This not having thought about it is a major part of the difficulty in a delusional person. If they did, the meaning would most likely become clear, as did the meaning of the two rats .But the issues involved are, for whatever idiosyncratic reason, too much. Such a person needs help to understand the meaning of his or her productions, the psychological mechanisms involved and, most of all, to deal with the underlying feelings that led to the formation of delusions. This is why it is essential that the treating psychiatrist or therapist attempt to help clarify the ramifications of illusions and delusions and hallucinations. To not do so, to diagnose and medicate alone, often leaves a patient without a channel to understanding him or her self.

She agreed that the rats might represent her children gnawing at her feelings. She seemed comforted by this sense, and much more willing to bring up historical and, gradually, intra-psychic and emotional material that had persisted for many years.

She was an only child of a critical and negative mother and a loving, indulgent father. Her father loved her unconditionally and served as a buffer against the constant jibes and denigrating comments of her mother. Her mother excoriated her; her father extolled her. When she was seven, she and her father were told by her intimidating, extremely impressive old Russian ballet teacher that she “dances like she comes from another planet.”

This served as the seed of a delusion, a delusion from those early years of life that she came from outer space. If she did come from outer space, this might account for her mother’s criticism and caustic comments. She was sheltered in her father’s love, because he too must come from outer space; her mother must be an earthling, jealous of her extraterrestrial origin. Such a belief comforted her, seeming innocuous enough, but laden with unforeseen difficulty.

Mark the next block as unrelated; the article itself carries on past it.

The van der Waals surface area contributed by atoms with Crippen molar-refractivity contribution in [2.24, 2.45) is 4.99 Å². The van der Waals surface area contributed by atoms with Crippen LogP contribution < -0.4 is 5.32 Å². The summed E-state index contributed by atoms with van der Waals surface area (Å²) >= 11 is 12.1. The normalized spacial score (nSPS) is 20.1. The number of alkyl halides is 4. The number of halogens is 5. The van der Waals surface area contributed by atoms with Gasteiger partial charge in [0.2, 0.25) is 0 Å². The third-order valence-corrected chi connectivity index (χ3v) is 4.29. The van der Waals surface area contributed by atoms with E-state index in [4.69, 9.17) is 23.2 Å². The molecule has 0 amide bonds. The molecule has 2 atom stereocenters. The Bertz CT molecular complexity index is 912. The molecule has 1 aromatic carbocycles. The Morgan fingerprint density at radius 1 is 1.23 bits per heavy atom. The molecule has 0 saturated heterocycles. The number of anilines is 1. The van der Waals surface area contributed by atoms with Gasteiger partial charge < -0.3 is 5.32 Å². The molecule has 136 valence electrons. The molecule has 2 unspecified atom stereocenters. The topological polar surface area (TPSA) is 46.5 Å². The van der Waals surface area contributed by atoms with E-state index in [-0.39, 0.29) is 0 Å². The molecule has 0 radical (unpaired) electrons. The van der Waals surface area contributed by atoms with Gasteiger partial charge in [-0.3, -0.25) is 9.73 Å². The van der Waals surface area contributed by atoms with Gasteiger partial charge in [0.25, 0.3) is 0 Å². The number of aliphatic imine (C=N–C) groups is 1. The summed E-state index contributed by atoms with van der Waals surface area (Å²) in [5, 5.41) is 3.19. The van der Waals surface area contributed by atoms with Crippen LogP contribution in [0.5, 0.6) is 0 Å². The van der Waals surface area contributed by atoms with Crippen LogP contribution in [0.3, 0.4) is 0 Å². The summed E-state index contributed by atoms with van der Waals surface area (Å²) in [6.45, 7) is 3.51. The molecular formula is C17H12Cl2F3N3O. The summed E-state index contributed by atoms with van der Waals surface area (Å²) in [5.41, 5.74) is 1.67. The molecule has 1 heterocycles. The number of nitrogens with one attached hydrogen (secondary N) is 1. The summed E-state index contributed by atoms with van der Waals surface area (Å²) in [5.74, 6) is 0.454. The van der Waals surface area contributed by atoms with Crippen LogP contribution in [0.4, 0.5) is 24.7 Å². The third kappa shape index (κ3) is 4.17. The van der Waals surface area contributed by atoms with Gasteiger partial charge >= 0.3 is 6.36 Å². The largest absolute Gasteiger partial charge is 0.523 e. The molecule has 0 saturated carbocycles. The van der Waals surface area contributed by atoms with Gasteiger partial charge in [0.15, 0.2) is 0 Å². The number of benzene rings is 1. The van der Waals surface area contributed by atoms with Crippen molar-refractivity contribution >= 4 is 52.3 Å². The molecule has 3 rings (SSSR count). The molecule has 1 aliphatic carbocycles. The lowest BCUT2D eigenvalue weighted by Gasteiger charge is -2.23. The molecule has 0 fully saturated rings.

When she was thirteen, her father died unexpectedly. She was grief-stricken and had to be hospitalized for a number of months. During those months she did the expected, the expected for someone who has broken the bounds of reality. She created a further delusion, this time of her father always with her.

She had never talked of this to anyone before, neither when hospitalized in her early teens nor during later hospitalizations and other periods of psychotherapy. She felt safe enough to tell me this, perhaps because she had been so frightened of the  rats which we had deciphered , perhaps because she felt we both could speak the same language, the language of understanding the meaning of delusional imagery.

Since his death more than twenty years ago, her father had been by her side all her waking life. When she passed someone a cup of coffee, she passed him one too. When she went bicycling, he went along on his own bike. Whatever she did, she was accompanied by her much loved father. He was kept healthy and whole in her delusional reality; as far as Lois was concerned, her father remained vibrant and alive, not moldering and decaying in the ground. Long days and nights, when she was apparently alone, were spent immersed in conversation and delight with her lost and protective father.

She kept her delusion a secret, probably because some part of her knew her father was dead and she didn’t want to disrupt her internal world with the harsh world of a reality that included her continuously sniping and now depressed mother and the fact that her father had died. She appeared to the world to be recovered from the serious decompensation that had led to her adolescent hospitalization, but internally maintained a rich and vivid delusional life and constant activities with her father.

Externally, Lois appeared to keep it together, enough so that she married in her late teens. In her early twenties, she went further into her comforting delusions of her father when her first husband hanged himself, for no apparent reason other than that he was doing drugs at the time. Another sudden and unexpected death reinforced her retreat into delusional reality. Several years later she married a very understanding, solid man who looked after her until she decompensated after the birth of their second child.